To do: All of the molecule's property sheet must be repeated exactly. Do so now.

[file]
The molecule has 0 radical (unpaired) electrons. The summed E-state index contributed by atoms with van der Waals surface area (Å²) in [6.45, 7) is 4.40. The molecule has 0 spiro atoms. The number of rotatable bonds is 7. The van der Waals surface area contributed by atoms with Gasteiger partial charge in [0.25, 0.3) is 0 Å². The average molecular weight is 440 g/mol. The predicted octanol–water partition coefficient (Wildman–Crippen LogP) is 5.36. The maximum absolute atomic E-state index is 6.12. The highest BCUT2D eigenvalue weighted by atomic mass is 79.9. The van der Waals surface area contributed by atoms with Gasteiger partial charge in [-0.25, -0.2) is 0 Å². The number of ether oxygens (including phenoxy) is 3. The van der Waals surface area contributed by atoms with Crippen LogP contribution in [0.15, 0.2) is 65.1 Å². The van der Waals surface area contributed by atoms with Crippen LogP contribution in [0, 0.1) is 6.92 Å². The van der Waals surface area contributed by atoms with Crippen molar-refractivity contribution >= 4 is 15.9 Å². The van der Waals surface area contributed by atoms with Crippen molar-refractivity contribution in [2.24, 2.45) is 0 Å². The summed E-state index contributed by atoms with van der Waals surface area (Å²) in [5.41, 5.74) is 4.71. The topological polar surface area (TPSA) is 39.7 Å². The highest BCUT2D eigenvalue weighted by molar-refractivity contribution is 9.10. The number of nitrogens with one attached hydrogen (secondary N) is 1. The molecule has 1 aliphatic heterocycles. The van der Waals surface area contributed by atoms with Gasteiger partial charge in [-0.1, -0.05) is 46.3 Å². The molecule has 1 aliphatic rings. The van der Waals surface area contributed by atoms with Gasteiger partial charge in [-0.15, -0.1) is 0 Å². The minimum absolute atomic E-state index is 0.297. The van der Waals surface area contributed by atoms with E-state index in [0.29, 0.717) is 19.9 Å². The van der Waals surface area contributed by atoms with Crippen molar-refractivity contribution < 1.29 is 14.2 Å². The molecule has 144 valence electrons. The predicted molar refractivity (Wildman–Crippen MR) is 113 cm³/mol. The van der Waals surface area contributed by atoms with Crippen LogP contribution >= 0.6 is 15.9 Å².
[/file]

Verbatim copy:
The molecule has 0 radical (unpaired) electrons. The summed E-state index contributed by atoms with van der Waals surface area (Å²) in [6.45, 7) is 4.40. The molecule has 0 spiro atoms. The number of rotatable bonds is 7. The van der Waals surface area contributed by atoms with Gasteiger partial charge in [0.25, 0.3) is 0 Å². The average molecular weight is 440 g/mol. The predicted octanol–water partition coefficient (Wildman–Crippen LogP) is 5.36. The maximum absolute atomic E-state index is 6.12. The highest BCUT2D eigenvalue weighted by atomic mass is 79.9. The van der Waals surface area contributed by atoms with Gasteiger partial charge in [-0.25, -0.2) is 0 Å². The number of ether oxygens (including phenoxy) is 3. The van der Waals surface area contributed by atoms with Crippen LogP contribution in [0.15, 0.2) is 65.1 Å². The van der Waals surface area contributed by atoms with Crippen LogP contribution in [0, 0.1) is 6.92 Å². The van der Waals surface area contributed by atoms with Crippen molar-refractivity contribution >= 4 is 15.9 Å². The van der Waals surface area contributed by atoms with Crippen molar-refractivity contribution in [2.24, 2.45) is 0 Å². The summed E-state index contributed by atoms with van der Waals surface area (Å²) in [5.41, 5.74) is 4.71. The topological polar surface area (TPSA) is 39.7 Å². The highest BCUT2D eigenvalue weighted by molar-refractivity contribution is 9.10. The number of nitrogens with one attached hydrogen (secondary N) is 1. The molecule has 1 aliphatic heterocycles. The van der Waals surface area contributed by atoms with Gasteiger partial charge in [-0.1, -0.05) is 46.3 Å². The molecule has 1 aliphatic rings. The van der Waals surface area contributed by atoms with Gasteiger partial charge in [-0.15, -0.1) is 0 Å². The minimum absolute atomic E-state index is 0.297. The van der Waals surface area contributed by atoms with E-state index in [0.29, 0.717) is 19.9 Å². The van der Waals surface area contributed by atoms with Crippen molar-refractivity contribution < 1.29 is 14.2 Å². The molecule has 144 valence electrons. The predicted molar refractivity (Wildman–Crippen MR) is 113 cm³/mol. The van der Waals surface area contributed by atoms with Crippen LogP contribution >= 0.6 is 15.9 Å².